A senior engineer at Canada’s air-safety regulator this week expressed low confidence in Boeing’s fix for the flight-control software on the 737 MAX, citing “new issues constantly appearing” with the proposed upgrade, and urged instead the removal of the software from the aircraft.
In an email sent Tuesday to peers in the U.S., Europe and Brazil, the senior safety official wrote that “The only way I see moving forward at this point … is that MCAS has to go.”
He was referring to the Maneuvering Characteristics Augmentation System (MCAS), the new flight-control software on the MAX that repeatedly pitched down the aircraft in the fatal accidents in Indonesia and Ethiopia.
Though Boeing has all but finalized substantial changes to MCAS that it believes will definitively prevent such accidents from recurring — and has said the target is to win FAA clearance by year-end — the Canadian engineer’s message casts doubt on whether the regulatory approval process can be completed that soon.
The message from Jim Marko, engineering manager for Aircraft Integration & Safety Assessment at Transport Canada and a 30-year veteran of the agency, refers to “the continuance of open issues and new issues constantly appearing” with Boeing’s proposed fix.
Even if Marko’s dissent gains no support and the regulatory authorities proceed with the software upgrade rather than its removal, at this late juncture his message indicates a surprising lack of confidence in Boeing’s fix.
“Judging from the number and degree of open issues that we have, I am feeling that final decisions on acceptance will not be technically based,” Marko wrote. “This leaves me with a level of uneasiness that I cannot sit idly by and watch it pass by.”
He sent his email, along with an attached presentation laying out some technical points, to counterparts at the Federal Aviation Administration (FAA), the European Union Aviation Safety Agency (EASA) and Brazilian air safety regulator Agência Nacional de Aviação Civil (ANAC).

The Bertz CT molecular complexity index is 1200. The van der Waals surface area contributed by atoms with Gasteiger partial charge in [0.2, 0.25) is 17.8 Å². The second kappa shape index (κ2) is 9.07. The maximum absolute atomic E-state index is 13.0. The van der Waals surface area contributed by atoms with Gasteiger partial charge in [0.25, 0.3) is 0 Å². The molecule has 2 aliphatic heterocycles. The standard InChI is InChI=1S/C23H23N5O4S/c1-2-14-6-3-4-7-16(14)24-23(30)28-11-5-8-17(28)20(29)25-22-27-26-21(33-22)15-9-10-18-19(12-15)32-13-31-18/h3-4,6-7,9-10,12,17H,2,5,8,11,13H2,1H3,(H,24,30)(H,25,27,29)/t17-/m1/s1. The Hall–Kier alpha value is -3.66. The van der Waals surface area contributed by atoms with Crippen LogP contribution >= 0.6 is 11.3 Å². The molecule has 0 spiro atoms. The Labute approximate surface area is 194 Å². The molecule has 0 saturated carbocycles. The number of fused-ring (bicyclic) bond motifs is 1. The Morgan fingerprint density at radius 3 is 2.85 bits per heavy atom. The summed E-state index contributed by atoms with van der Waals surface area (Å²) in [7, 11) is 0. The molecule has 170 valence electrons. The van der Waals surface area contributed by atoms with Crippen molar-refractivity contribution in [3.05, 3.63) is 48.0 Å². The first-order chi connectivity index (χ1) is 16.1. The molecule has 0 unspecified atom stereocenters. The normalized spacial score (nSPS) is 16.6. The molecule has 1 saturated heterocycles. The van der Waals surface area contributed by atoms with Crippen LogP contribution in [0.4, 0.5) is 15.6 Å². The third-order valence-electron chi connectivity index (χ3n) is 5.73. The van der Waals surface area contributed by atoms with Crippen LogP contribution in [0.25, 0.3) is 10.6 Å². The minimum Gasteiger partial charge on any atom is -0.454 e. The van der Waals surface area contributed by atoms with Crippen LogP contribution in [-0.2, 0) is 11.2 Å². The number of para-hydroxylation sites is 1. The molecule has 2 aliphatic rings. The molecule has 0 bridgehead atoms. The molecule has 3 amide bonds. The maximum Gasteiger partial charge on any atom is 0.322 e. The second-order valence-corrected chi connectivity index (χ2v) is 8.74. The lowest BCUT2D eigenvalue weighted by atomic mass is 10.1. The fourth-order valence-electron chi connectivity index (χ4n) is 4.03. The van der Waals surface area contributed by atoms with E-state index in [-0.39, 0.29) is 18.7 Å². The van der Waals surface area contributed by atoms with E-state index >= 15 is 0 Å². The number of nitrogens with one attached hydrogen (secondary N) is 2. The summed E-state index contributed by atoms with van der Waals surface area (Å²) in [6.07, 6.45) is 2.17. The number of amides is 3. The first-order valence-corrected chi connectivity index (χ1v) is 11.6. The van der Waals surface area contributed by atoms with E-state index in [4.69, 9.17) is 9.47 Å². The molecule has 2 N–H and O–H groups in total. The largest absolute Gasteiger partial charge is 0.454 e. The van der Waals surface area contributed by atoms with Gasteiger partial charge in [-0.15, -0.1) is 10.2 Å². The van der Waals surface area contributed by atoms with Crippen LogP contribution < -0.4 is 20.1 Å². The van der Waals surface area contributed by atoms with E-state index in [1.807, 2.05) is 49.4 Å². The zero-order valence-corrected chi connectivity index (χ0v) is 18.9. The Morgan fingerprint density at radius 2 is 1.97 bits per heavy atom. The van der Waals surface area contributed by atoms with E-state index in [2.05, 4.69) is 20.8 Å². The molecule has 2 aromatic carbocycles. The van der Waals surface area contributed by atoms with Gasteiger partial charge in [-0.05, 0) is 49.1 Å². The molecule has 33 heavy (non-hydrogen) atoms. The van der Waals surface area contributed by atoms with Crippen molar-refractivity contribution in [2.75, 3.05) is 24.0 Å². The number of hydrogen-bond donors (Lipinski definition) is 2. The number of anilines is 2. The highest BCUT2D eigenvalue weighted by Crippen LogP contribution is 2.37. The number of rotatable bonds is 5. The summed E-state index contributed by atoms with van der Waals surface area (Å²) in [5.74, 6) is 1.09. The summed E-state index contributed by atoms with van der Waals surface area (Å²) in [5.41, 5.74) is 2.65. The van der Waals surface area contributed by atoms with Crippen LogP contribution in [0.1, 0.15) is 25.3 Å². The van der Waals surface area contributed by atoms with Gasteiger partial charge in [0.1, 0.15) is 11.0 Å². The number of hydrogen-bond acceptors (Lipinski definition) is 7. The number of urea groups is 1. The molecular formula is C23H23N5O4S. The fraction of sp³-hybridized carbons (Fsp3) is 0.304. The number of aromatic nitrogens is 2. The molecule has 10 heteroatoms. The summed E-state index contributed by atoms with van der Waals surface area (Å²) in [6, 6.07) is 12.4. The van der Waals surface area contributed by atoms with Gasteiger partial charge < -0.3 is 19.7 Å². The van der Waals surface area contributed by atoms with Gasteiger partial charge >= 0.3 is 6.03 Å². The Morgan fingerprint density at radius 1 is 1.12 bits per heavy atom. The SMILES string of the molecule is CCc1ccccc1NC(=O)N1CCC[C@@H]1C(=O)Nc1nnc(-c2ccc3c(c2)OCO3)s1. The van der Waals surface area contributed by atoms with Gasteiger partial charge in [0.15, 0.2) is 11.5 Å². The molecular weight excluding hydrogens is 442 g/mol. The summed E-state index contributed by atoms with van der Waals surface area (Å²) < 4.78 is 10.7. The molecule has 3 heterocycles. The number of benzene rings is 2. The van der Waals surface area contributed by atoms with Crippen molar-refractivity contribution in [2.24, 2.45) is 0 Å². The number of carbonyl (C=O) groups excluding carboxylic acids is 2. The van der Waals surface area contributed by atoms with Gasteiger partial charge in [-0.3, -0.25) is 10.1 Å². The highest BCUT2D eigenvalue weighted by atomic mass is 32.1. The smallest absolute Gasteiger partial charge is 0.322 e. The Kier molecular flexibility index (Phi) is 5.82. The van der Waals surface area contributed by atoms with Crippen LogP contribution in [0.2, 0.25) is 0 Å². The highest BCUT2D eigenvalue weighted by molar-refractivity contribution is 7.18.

In wording that may stoke public fears about the safety of the MAX, Marko wrote that his suggestion of removing MCAS is a way “to get some confidence back to us all that we as Authorities can sleep at night when that day comes when the MAX returns to service.”
“MCAS introduced nasty behaviors that have to be suppressed which are not on the (older model 737) NG,” he wrote. “Are we all smart enough to think that we have wrapped a net around anything that can go wrong from hereon in?”
Responding to news of Marko’s message, which was was first reported Friday by the New York Times, Transport Canada neither accepted nor rejected his views, instead characterizing the email as the product of “working level discussions between highly trained aircraft certification experts of key aviation authorities who have been given wide latitude for assessing all issues and looking at all alternatives for the safe return to service of the aircraft.”
“The views are at the working level and have not been subject to systematic review by Transport Canada,” said the agency’s director general for Civil Aviation, Nicholas Robinson, in a statement.
Boeing in a statement said that “we continue to work with global regulators to provide them the information they are requesting.”
And the FAA echoed Transport Canada’s position, citing its “transparent and collaborative relationship with other civil aviation authorities as we continue our review of changes to software on the Boeing 737 MAX.”
“The FAA and its international partners have engaged in robust discussions at various stages in this process as part of the thorough scrutiny of Boeing’s work,” the FAA added. “This email is an example of those exchanges.”
Marko’s suggestion of dumping the flight-control system instead of fixing it is startling because various investigative reports and briefings suggest that without MCAS, the MAX may not meet FAA certification requirements.
Boeing has said it added MCAS to make the MAX handle exactly like the older 737 NG model, specifically to achieve a smooth change in the forces on the control column as the plane performs an extreme maneuver called a “windup turn,” a spiraled banking turn that approaches a stall.
A smooth change in those control column forces in that turn is also a certification requirement. A recent report on the MAX accidents by a team of international regulators — the Joint Authorities Technical Review (JATR) — noted that “an unaugmented design (without MCAS) would have been at risk of not meeting (federal regulations that cover) maneuvering characteristics requirements due to aerodynamics.”
Marko suggests in his email that while taking out MCAS would have an impact on “handling and compliance” with certification requirements, the issues raised would be small enough in effect that it’s “something we could easily find a way to accept.”
Marko ends the email by stating that Transport Canada management may move on his concerns soon.
More than 700 MAXs are parked worldwide awaiting final clearance to carry passengers.
Marko’s full email message and presentation were published Friday afternoon on aviation news site The Air Current.